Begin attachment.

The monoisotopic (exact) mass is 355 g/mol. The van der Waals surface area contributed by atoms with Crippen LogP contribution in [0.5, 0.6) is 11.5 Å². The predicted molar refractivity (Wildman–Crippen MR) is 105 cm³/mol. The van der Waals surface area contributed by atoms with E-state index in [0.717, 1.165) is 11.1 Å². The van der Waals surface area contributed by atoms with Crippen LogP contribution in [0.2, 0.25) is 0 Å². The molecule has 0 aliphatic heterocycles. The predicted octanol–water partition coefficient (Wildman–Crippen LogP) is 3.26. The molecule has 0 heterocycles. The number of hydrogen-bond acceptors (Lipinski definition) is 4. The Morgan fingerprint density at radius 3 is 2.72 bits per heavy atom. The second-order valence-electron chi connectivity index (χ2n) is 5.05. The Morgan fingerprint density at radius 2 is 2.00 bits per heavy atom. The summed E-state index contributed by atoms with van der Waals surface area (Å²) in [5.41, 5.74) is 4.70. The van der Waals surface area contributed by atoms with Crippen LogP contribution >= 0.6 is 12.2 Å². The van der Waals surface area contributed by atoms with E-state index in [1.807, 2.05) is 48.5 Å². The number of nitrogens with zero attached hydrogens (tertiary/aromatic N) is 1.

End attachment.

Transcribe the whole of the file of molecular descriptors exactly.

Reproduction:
The monoisotopic (exact) mass is 355 g/mol. The van der Waals surface area contributed by atoms with Crippen LogP contribution in [0.5, 0.6) is 11.5 Å². The predicted molar refractivity (Wildman–Crippen MR) is 105 cm³/mol. The van der Waals surface area contributed by atoms with E-state index in [0.717, 1.165) is 11.1 Å². The van der Waals surface area contributed by atoms with Crippen LogP contribution in [0.2, 0.25) is 0 Å². The molecule has 0 aliphatic heterocycles. The predicted octanol–water partition coefficient (Wildman–Crippen LogP) is 3.26. The molecule has 0 heterocycles. The number of hydrogen-bond acceptors (Lipinski definition) is 4. The Morgan fingerprint density at radius 3 is 2.72 bits per heavy atom. The second-order valence-electron chi connectivity index (χ2n) is 5.05. The Morgan fingerprint density at radius 2 is 2.00 bits per heavy atom. The summed E-state index contributed by atoms with van der Waals surface area (Å²) in [5.41, 5.74) is 4.70. The van der Waals surface area contributed by atoms with Crippen LogP contribution >= 0.6 is 12.2 Å². The van der Waals surface area contributed by atoms with E-state index in [1.807, 2.05) is 48.5 Å². The number of nitrogens with zero attached hydrogens (tertiary/aromatic N) is 1.